FDA has the legal authority to inspect cosmetic establishments as well as cosmetics offered for import. Here are resources to learn more about FDA inspection of cosmetics.
Section 704 of the Federal Food, Drug, and Cosmetic Act (FD&C Act) authorizes FDA to conduct inspections of cosmetic firms at reasonable times, in a reasonable manner, and without prior notice in order to assure compliance with the applicable laws and regulations, to determine whether cosmetics are safe and properly labeled, and to identify possible health risks and other violations of the law.
A number of factors affect how FDA determines that an inspection of a cosmetic establishment may be warranted. These factors may include--but are not limited to--the type of products, the significance of consumer or trade complaints received, the company's compliance history, FDA surveillance and compliance initiatives, and agency resources.
Some things to know about inspections:
- The FDA investigator must present credentials and a written notice of inspection to the most responsible individual present before beginning the inspection (FD&C Act, section 704(a)).
- Among the things that an investigator may look for are use of prohibited ingredients, improper use of restricted ingredients, noncompliance with requirements related to color additives, microbial contamination, failure to adhere to requirements for tamper-resistant packaging where needed, deficiencies in labeling and packaging, the adequacy of buildings and facilities, the suitability of equipment and how it is maintained, personnel training, handling of raw materials, production procedures, laboratory and other quality controls, warehousing and storage of raw materials as well as in-process and finished cosmetics, and complaint files (Investigations Operations Manual, subchapter 5.4.13).
- An investigator may collect samples of cosmetic ingredients or finished products as part of routine surveillance, if adulteration or misbranding is noted or suspected, or on special assignment, such as follow-up to a cosmetic-related complaint or adverse reaction. Additionally, the investigator may collect in-process product, swabs of equipment or product contact surfaces, or any other materials that might serve to document product adulteration or misbranding (Investigations Operations Manual, subchapter 4.3). The investigator must provide a receipt describing the samples that he or she obtained (FD&C Act, section 704(c)).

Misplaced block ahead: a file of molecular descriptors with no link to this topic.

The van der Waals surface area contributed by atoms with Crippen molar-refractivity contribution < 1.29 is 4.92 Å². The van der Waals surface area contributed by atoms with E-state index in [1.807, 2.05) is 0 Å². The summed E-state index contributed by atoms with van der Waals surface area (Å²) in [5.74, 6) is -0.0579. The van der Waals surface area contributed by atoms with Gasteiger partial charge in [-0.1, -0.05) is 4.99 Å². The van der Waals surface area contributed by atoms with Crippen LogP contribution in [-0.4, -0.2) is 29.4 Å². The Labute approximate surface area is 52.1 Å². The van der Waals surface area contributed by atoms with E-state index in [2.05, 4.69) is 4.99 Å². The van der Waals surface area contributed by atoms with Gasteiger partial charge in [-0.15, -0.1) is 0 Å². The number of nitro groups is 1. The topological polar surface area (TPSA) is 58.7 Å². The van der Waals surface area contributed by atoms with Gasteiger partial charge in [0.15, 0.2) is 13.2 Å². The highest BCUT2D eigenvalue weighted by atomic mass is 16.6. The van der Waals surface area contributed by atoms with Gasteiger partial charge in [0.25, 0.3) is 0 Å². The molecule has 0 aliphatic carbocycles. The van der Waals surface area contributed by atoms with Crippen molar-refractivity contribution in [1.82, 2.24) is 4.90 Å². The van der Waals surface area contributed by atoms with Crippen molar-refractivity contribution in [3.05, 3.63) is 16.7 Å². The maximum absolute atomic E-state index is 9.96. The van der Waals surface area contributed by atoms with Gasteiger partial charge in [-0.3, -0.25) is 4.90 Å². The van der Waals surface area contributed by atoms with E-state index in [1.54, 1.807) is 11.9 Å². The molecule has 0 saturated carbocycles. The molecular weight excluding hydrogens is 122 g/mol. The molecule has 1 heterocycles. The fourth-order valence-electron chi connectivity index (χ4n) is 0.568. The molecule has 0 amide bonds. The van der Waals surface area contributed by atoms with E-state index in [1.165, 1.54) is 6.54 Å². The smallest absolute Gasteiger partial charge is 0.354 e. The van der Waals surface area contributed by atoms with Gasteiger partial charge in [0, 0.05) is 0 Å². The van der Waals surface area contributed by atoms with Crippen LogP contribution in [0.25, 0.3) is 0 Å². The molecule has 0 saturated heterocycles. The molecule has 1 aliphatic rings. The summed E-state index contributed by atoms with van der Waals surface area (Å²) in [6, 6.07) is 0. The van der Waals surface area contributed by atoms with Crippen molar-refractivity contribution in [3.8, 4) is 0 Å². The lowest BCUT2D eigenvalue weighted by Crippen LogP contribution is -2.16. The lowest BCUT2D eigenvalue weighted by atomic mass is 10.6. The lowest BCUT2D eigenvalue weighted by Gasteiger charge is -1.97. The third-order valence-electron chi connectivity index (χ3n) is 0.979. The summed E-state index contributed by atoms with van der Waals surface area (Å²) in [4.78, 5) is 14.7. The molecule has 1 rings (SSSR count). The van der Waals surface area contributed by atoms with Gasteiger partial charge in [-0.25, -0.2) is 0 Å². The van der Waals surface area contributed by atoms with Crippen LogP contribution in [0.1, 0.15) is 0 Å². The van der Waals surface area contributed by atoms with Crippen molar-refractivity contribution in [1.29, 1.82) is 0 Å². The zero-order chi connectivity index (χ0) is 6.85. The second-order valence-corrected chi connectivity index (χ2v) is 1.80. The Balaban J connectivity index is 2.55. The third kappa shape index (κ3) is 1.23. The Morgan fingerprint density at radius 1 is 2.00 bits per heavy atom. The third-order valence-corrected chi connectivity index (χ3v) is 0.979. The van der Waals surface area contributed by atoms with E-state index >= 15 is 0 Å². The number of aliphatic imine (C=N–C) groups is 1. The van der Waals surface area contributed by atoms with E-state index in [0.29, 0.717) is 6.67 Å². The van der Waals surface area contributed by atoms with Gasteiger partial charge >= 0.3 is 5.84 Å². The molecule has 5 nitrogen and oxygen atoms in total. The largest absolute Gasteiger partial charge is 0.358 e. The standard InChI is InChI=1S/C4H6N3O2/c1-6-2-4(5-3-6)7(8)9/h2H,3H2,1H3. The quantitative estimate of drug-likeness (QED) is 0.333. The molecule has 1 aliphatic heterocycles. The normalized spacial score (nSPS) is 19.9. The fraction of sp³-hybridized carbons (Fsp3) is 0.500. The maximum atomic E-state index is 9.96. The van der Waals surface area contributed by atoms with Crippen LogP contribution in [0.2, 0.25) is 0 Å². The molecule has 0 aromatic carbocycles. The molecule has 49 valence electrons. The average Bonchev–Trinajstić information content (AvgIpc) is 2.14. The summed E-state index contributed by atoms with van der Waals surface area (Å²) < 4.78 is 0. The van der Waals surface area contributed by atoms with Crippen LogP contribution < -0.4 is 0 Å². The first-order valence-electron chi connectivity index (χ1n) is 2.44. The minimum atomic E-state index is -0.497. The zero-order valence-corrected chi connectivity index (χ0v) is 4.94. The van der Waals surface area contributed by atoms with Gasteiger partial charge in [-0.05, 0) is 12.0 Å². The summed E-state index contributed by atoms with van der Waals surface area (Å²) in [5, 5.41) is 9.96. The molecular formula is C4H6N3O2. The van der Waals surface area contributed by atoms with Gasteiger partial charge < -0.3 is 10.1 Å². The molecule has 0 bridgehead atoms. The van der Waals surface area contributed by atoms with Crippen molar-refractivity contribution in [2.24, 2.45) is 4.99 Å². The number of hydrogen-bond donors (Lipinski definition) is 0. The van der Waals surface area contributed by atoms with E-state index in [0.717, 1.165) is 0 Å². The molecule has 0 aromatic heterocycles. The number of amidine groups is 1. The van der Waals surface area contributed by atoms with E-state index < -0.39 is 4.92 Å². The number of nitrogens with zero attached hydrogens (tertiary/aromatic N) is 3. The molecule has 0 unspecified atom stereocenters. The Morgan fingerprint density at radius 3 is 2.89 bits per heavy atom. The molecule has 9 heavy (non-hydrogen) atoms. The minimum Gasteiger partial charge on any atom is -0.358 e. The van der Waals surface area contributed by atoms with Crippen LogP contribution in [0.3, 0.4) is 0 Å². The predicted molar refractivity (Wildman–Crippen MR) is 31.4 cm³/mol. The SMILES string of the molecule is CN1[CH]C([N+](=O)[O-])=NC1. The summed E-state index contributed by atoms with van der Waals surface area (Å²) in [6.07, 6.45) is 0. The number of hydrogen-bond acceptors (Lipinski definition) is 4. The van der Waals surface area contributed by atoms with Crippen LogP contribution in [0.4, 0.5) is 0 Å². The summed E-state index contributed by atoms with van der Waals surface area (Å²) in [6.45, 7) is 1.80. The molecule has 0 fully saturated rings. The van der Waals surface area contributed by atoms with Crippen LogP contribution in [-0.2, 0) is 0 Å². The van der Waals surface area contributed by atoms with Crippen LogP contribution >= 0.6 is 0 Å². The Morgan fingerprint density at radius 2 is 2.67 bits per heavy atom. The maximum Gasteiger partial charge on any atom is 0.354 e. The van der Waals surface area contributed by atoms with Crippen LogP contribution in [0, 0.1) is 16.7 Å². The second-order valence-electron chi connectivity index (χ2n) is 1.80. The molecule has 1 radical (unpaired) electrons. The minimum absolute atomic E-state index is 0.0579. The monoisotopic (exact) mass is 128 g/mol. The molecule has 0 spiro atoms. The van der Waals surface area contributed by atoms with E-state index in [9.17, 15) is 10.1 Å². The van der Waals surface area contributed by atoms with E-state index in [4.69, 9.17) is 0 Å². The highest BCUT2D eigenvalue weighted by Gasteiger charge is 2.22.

- The compliance staff at the FDA district office then determines from the information gathered, and the results of the analysis of samples collected (from the establishment or elsewhere), whether or not a product is adulterated or misbranded. Staff at FDA headquarters components are frequently consulted (Field Management Directives: Establishment Inspection Report).
- Although there are no good manufacturing practice (GMP) regulations for cosmetics, we do have Good Manufacturing Practice Guidelines (Inspection Checklist). Failure to adhere to GMP may result in an adulterated or misbranded product.
- The length of an inspection varies, depending upon factors such as the size of the establishment, the reasons for the inspection, and what the investigator finds.
Under the FD&C Act, imported cosmetic products must comply with all the regulatory requirements that apply to domestic products (FD&C Act, section 201(b). They are subject to examination and/or sampling through U.S. Customs and Border Protection at the time of entry. Foreign cosmetics that appear to be adulterated or misbranded (FD&C Act, sections 601 and 602) may be refused entry into the United States. Shipments found not to comply with U.S. laws and regulations are subject to detention. They must be brought into compliance, destroyed, or re-exported (FD&C Act, section 801). Not all imported products are examined at the time of entry. Those not examined, however, are still subject to all the legal requirements of the laws we enforce.